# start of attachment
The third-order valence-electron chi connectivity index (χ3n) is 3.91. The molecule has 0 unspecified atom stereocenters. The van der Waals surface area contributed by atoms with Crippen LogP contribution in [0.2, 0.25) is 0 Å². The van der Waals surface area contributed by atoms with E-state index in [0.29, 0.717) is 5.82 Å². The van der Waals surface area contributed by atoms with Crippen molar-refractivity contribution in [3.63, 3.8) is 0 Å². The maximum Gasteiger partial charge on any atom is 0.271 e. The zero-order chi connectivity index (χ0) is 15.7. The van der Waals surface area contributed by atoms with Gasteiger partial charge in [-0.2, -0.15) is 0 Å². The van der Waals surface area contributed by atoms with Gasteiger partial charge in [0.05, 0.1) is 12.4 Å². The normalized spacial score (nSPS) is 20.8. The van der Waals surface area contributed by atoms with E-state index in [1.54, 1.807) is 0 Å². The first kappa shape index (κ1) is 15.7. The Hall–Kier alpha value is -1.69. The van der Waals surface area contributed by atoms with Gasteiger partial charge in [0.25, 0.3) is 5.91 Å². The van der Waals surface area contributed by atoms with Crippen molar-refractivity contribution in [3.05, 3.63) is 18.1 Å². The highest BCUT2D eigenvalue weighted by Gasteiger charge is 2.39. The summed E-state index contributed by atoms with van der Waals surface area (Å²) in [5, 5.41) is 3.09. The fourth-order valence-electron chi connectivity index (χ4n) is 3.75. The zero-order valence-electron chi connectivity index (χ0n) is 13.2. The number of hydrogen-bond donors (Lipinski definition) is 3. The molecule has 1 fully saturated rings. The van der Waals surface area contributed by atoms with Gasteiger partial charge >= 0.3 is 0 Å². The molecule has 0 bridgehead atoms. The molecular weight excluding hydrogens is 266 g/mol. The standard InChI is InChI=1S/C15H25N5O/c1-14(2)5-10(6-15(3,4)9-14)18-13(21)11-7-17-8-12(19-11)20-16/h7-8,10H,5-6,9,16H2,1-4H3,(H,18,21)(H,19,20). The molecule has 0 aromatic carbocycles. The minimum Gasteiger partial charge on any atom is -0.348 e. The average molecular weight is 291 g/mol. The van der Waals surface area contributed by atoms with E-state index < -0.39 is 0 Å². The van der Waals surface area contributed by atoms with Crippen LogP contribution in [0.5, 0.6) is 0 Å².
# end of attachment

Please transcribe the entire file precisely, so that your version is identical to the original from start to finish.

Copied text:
The third-order valence-electron chi connectivity index (χ3n) is 3.91. The molecule has 0 unspecified atom stereocenters. The van der Waals surface area contributed by atoms with Crippen LogP contribution in [0.2, 0.25) is 0 Å². The van der Waals surface area contributed by atoms with E-state index in [0.29, 0.717) is 5.82 Å². The van der Waals surface area contributed by atoms with Crippen molar-refractivity contribution in [3.63, 3.8) is 0 Å². The maximum Gasteiger partial charge on any atom is 0.271 e. The zero-order chi connectivity index (χ0) is 15.7. The van der Waals surface area contributed by atoms with Gasteiger partial charge in [-0.2, -0.15) is 0 Å². The van der Waals surface area contributed by atoms with Gasteiger partial charge in [0.05, 0.1) is 12.4 Å². The normalized spacial score (nSPS) is 20.8. The van der Waals surface area contributed by atoms with E-state index in [1.54, 1.807) is 0 Å². The first kappa shape index (κ1) is 15.7. The Hall–Kier alpha value is -1.69. The van der Waals surface area contributed by atoms with Gasteiger partial charge in [0.25, 0.3) is 5.91 Å². The van der Waals surface area contributed by atoms with Crippen molar-refractivity contribution in [3.05, 3.63) is 18.1 Å². The highest BCUT2D eigenvalue weighted by Gasteiger charge is 2.39. The summed E-state index contributed by atoms with van der Waals surface area (Å²) in [5, 5.41) is 3.09. The fourth-order valence-electron chi connectivity index (χ4n) is 3.75. The zero-order valence-electron chi connectivity index (χ0n) is 13.2. The number of hydrogen-bond donors (Lipinski definition) is 3. The molecule has 1 fully saturated rings. The van der Waals surface area contributed by atoms with Gasteiger partial charge >= 0.3 is 0 Å². The molecule has 0 bridgehead atoms. The molecular weight excluding hydrogens is 266 g/mol. The standard InChI is InChI=1S/C15H25N5O/c1-14(2)5-10(6-15(3,4)9-14)18-13(21)11-7-17-8-12(19-11)20-16/h7-8,10H,5-6,9,16H2,1-4H3,(H,18,21)(H,19,20). The molecule has 0 aromatic carbocycles. The minimum Gasteiger partial charge on any atom is -0.348 e. The average molecular weight is 291 g/mol. The van der Waals surface area contributed by atoms with E-state index < -0.39 is 0 Å². The van der Waals surface area contributed by atoms with Crippen LogP contribution in [0.5, 0.6) is 0 Å².